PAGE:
Nine former presidents of the Student Representative Council (SRC) support the widespread call for the immediate removal of the statue of Cecil John Rhodes situated on UCT’s upper campus. Their letter follows below:
An open letter to Chancellor Machel, the Chairperson of Council, the Vice-Chancellor, and members of Council:
We, nine former presidents of the Student Representative Council (SRC), support the widespread call for the immediate removal of the statue of Cecil John Rhodes situated on the university's upper campus.
We wish to remind the university that this debate is not new. Recent events only serve to confirm that UCT can no longer justify defending the statue's existence, nor can it ignore its political significance. We also believe that this is a poignant opportunity for the university to reaffirm its own stated aim of "making UCT a place that is 'owned' by all its staff and students, and by the community".
We reject as revisionist the idea that removing the statue would 'erase' Rhodes from the university's history. Instead, it would simply end the unreflective public glorification of Rhodes at the expense of the legitimate feelings of those the statue offends on a daily basis.
We also reject as ahistorical the idea that UCT 'owes' anything to Rhodes, since the land that he purportedly 'donated' was not his to 'give' in the first place. Further, Rhodes' vision of a university built exclusively for white males could not be further from UCT's supposed aspiration today. Such a vision is also at odds with the Constitution; a Constitution born out of the collective struggles of many, black and white.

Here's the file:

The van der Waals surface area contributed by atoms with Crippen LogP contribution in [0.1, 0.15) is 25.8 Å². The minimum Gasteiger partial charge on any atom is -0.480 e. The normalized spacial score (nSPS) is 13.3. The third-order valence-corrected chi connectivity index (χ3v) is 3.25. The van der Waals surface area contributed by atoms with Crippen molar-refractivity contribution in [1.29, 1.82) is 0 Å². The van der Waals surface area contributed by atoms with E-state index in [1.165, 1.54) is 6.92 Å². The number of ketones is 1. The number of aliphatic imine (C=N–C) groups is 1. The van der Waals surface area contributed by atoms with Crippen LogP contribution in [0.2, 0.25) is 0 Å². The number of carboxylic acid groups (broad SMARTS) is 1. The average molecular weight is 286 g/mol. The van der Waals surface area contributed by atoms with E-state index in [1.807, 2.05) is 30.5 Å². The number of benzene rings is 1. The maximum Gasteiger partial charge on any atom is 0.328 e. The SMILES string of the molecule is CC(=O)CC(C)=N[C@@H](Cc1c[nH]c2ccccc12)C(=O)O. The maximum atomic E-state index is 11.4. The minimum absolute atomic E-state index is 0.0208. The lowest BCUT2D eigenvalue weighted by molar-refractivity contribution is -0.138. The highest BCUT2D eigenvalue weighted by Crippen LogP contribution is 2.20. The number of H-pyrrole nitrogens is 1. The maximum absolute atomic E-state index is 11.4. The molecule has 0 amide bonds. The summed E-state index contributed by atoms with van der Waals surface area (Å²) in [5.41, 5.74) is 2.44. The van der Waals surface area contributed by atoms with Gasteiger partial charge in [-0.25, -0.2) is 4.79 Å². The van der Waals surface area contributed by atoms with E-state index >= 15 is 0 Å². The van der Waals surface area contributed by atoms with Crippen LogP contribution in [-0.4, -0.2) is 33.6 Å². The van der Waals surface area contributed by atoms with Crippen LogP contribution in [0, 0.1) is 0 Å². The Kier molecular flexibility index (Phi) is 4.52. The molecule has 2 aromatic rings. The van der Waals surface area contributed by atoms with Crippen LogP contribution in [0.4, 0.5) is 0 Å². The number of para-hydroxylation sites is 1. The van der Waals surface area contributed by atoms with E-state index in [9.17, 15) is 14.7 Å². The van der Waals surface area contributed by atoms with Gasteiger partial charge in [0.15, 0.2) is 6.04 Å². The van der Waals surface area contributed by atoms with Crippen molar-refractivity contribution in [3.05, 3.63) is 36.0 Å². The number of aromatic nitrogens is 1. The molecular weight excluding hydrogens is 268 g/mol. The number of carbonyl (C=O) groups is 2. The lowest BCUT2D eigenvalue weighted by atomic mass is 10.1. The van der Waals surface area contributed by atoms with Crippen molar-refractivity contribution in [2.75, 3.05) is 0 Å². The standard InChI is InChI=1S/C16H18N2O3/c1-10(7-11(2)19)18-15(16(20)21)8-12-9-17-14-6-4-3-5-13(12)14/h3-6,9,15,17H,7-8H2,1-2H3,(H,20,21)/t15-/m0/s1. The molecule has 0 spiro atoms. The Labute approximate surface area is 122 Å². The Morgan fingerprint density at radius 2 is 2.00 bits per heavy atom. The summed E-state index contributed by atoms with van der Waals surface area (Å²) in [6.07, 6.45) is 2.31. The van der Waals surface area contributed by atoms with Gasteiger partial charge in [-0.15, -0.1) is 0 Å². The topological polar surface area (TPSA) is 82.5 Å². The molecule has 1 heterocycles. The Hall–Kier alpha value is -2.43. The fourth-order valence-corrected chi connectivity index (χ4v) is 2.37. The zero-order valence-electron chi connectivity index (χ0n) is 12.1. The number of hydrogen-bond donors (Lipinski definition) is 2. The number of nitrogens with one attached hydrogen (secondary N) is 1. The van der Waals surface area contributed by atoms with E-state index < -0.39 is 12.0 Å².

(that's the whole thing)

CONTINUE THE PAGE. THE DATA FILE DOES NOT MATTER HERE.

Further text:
As an important educational institution, UCT has a duty to play a meaningful role in our country's process of collective healing. In this respect, the university has a particular responsibility to listen to the voices of those against whom – with the help of Rhodes – it systematically discriminated for decades.
The university has not made sufficient progress in transforming since we were student leaders. We acknowledge that addressing the full legacy of centuries of racial bigotry will take time, and that removing the statue is not a panacea. Still, we believe the statue's removal presents an opportunity for progress, and we see no reason not to take it. This should not detract from the other dimensions of transformation to which the university is committed.
As former presidents of the SRC, we urge you to act with the necessary haste in addressing this issue.
Jerome September, SRC President 1999
Nqobizitha Mlilo, SRC President 2005
Andiswa Magadla, SRC President 2006
Zukiswa Mqolomba, SRC President 2007
Thulani Madinginye, SRC President 2008
Sizwe Mpofu-Walsh, SRC President 2010
Insaaf Isaacs, SRC President 2012
Lorne Hallendorff, SRC President 2013
Nommangaliso Gondwe, SRC President 2014
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